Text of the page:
Unfortunately, our current methods of doing traffic enforcement bring their own set of problems. Police forces that are already struggling with staffing levels see traffic enforcement as a low priority making enforcement rare and sporadic, and traffic stops have proven to be the #1 pretext for harassment of black people. Automating enforcement of common traffic violations like speeding, running red lights and running stop signs can both improve safety on our streets for everyone, remove potential bias and reduce unnecessary encounters between residents and armed police officers.

Problems with the Status Quo

Street safety is a major concern in Arlington. A quick look at Arlington’s Vision Zero map (submissions accepted through Friday) shows concerns all around the county, including many concerns about speeding. The old adage, “Speed Kills” is truer than many people realize. Even a small 2mph decrease in average vehicular speed can result in as much as a 34% reduction in fatal crashes.

While local data seems lacking here, nationwide the injuries and fatalities that result from this lack of enforcement fall primarily on low-income and non-white households. Low income pedestrians are 2x as likely to be killed while walking as high income pedestrians. Even adjusting for population, non-white pedestrians in Virginian are 46% more likely to be killed while walking than white pedestrians.

Advantages of Automation

Automated enforcement could provide the kind of constant feedback that is necessary to change behavior. Research on behavior change has shown that feedback must be swift, certain and fair. Our existing enforcement is far from certain, and there are legitimate questions in our community about whether our traffic laws are being enforced fairly. Currently a tiny percentage of speeders, stop sign runners and red light runners get caught. This lack of certainty in enforcement causes it to generally fail to cause behavior change. Automated enforcement could ensure that a much higher percentage of these infractions are caught and issued a fine, leading to fewer people committing these unsafe infractions. Chicago’s DOT, for instance, recently reported that 92.7% of drivers ticketed for speeding in school zones in 2019 didn’t receive a second ticket.

Read More

0 Comments

Modern Mobility is a biweekly opinion column. The views expressed are solely the author’s.

The title of today’s column is a common adage in the planning world that’s at least 30 years old; I regret that I do not know its original source to provide credit.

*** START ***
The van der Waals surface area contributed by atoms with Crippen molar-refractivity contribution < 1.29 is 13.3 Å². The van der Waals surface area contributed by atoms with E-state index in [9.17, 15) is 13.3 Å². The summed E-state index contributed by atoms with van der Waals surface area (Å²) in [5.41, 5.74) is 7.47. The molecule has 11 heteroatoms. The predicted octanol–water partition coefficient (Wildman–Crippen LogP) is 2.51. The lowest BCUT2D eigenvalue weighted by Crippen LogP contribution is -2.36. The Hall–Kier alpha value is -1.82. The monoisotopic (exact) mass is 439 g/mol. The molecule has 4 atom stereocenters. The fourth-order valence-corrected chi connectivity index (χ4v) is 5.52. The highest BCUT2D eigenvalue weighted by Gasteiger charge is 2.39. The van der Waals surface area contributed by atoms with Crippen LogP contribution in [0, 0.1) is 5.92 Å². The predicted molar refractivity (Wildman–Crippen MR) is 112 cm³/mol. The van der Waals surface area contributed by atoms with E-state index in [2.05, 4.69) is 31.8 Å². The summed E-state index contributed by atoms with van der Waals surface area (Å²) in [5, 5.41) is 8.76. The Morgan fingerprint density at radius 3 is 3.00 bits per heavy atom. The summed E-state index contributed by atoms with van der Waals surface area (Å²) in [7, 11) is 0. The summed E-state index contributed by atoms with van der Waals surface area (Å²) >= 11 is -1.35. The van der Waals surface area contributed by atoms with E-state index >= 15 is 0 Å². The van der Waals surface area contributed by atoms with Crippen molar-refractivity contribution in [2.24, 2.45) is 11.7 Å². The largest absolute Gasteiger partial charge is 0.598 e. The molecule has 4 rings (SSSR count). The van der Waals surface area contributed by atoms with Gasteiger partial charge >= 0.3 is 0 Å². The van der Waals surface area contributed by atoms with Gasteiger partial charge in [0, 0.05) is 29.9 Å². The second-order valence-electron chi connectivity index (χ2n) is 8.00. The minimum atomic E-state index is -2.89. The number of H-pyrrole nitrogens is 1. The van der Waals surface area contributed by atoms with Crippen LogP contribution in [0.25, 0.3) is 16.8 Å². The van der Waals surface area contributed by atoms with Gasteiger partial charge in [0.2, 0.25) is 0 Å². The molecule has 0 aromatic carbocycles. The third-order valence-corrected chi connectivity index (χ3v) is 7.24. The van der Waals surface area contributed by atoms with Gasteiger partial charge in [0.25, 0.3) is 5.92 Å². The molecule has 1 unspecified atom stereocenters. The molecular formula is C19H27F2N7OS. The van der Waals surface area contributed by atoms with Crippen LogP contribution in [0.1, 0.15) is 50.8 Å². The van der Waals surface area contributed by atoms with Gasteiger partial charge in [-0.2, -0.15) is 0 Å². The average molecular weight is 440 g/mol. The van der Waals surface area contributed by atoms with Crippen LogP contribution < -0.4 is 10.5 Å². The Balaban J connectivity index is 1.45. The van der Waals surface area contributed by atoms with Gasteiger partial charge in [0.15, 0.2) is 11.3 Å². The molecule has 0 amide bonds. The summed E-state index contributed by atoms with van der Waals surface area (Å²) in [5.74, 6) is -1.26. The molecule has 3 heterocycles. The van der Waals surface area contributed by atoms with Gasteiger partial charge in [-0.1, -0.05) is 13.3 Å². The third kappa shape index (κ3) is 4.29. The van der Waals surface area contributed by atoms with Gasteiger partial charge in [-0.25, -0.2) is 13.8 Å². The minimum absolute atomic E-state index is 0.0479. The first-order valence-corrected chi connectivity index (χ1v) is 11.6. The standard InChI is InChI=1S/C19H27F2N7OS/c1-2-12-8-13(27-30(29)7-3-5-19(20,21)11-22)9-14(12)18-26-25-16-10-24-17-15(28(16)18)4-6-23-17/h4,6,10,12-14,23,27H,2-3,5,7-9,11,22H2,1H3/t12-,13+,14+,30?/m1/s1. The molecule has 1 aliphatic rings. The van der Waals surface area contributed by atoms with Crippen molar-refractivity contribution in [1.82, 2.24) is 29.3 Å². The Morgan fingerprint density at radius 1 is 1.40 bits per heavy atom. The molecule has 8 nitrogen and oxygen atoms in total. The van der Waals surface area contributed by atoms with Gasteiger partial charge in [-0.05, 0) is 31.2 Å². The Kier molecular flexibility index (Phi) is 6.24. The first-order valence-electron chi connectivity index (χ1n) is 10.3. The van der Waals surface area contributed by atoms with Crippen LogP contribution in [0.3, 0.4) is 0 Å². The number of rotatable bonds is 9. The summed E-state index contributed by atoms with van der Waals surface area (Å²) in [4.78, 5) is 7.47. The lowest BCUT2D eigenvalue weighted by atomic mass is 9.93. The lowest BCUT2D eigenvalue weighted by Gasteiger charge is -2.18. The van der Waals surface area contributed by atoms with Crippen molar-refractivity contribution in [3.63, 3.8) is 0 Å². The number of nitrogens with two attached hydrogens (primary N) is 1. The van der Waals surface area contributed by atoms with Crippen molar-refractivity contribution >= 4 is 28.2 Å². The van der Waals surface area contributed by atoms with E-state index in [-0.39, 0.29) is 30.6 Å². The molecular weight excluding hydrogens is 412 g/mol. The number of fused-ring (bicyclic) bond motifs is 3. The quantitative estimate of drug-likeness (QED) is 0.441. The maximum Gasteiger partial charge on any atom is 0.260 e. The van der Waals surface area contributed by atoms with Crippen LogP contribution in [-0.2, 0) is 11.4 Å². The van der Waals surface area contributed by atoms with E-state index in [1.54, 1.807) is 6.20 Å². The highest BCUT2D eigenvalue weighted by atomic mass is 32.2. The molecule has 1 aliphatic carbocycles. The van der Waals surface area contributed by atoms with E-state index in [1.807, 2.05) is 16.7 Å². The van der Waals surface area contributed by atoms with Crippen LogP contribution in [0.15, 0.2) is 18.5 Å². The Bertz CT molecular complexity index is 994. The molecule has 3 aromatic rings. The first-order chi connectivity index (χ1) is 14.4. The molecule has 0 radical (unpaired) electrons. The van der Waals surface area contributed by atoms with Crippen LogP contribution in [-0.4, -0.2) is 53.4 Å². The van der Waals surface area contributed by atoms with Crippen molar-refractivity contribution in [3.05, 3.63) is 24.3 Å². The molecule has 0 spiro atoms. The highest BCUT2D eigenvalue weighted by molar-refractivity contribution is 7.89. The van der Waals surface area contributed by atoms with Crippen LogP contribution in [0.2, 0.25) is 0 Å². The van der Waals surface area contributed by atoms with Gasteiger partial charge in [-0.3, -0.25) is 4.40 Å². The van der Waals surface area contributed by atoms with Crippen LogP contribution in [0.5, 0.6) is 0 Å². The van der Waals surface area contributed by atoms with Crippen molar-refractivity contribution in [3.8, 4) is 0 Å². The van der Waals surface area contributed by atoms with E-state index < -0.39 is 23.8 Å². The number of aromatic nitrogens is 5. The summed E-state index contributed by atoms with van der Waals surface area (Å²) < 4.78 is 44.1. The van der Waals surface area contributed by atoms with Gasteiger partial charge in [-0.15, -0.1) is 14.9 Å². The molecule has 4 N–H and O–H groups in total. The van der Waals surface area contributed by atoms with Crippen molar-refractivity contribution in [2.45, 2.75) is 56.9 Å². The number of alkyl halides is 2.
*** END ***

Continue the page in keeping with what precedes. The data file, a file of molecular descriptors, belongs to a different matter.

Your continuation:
At its heart, it reflects the insight that the best way to ensure people can quickly and easily get to the places that they need to go is to ensure that they don’t have to go as far to get there – trips, on average, become shorter.

For motorists, shorter trip lengths mean you drive through fewer intersections and along fewer segments of street which means fewer cars on each street at a time which means less congestion. Shorter trips are also more convenient for active transportation like walking and biking – many folks would walk a few blocks to a restaurant who wouldn’t walk a mile. Many folks would bike a mile to a doctor’s appointment would wouldn’t bike 10 miles. The result? More trips by means other than car.

Many parts of Arlington’s land use plan embrace this. Arlington’s original “urban village” planning maxim was designed around creating neighborhoods, centered around good transit, where people had ready access to work, play and everyday needs like shopping.

For someone living in the denser corridors of Arlington, a huge number of useful destinations are reachable on foot, many more by bike and even more by frequent transit. They may choose to have a car, or some may need a car because of a job located far from transit or a job that requires traveling to many different sites on a daily basis, but many are able to happily live car-free or car-lite and those who do drive generally make shorter trips in those cars.

This growth strategy, along with continued investment in multimodal transportation facilities has allowed Arlington to grow its economy and its population while also holding traffic levels relatively stead, adding new parks (like Long Bridge Park and Mosaic Park) and reducing the relative carbon impact of our residents.

As Arlington embarks on a Missing Middle Housing study, a look at transportation and density in Pentagon City, the Plan Lee Highway Study and a re-examination of some details of the Clarendon Sector Plan, we would do well to remember that everything is easier, from a transportation standpoint, if you let people live nearer to where they want to go on a regular basis.

Chris Slatt is the current Chair of the Arlington County Transportation Commission, founder of Sustainable Mobility for Arlington County and a former civic association president. He is a software developer, co-owner of Perfect Pointe Dance Studio, and a father of two.

0 Comments